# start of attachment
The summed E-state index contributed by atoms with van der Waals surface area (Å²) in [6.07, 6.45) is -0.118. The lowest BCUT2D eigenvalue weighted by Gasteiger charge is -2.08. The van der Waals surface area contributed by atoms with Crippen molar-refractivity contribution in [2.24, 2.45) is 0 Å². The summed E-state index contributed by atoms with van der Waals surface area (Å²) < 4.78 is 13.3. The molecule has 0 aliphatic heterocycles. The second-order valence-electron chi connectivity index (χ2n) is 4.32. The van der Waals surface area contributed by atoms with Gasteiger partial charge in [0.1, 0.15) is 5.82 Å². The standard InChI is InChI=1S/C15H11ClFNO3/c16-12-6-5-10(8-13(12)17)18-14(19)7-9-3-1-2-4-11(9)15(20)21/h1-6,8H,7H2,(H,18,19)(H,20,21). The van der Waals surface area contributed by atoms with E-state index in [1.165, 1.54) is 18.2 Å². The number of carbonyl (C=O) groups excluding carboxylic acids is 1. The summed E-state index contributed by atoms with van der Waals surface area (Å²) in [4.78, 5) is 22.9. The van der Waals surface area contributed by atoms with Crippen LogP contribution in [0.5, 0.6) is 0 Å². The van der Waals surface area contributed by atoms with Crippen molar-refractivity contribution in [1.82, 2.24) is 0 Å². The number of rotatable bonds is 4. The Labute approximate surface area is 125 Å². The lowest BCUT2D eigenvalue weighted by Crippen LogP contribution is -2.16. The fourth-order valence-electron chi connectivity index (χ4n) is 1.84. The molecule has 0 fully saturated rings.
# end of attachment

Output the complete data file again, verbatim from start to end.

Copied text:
The summed E-state index contributed by atoms with van der Waals surface area (Å²) in [6.07, 6.45) is -0.118. The lowest BCUT2D eigenvalue weighted by Gasteiger charge is -2.08. The van der Waals surface area contributed by atoms with Crippen molar-refractivity contribution in [2.24, 2.45) is 0 Å². The summed E-state index contributed by atoms with van der Waals surface area (Å²) < 4.78 is 13.3. The molecule has 0 aliphatic heterocycles. The second-order valence-electron chi connectivity index (χ2n) is 4.32. The van der Waals surface area contributed by atoms with Gasteiger partial charge in [0.1, 0.15) is 5.82 Å². The standard InChI is InChI=1S/C15H11ClFNO3/c16-12-6-5-10(8-13(12)17)18-14(19)7-9-3-1-2-4-11(9)15(20)21/h1-6,8H,7H2,(H,18,19)(H,20,21). The van der Waals surface area contributed by atoms with E-state index in [1.165, 1.54) is 18.2 Å². The number of carbonyl (C=O) groups excluding carboxylic acids is 1. The summed E-state index contributed by atoms with van der Waals surface area (Å²) in [4.78, 5) is 22.9. The van der Waals surface area contributed by atoms with Crippen LogP contribution in [0.5, 0.6) is 0 Å². The van der Waals surface area contributed by atoms with Crippen molar-refractivity contribution in [1.82, 2.24) is 0 Å². The number of rotatable bonds is 4. The Labute approximate surface area is 125 Å². The lowest BCUT2D eigenvalue weighted by Crippen LogP contribution is -2.16. The fourth-order valence-electron chi connectivity index (χ4n) is 1.84. The molecule has 0 fully saturated rings.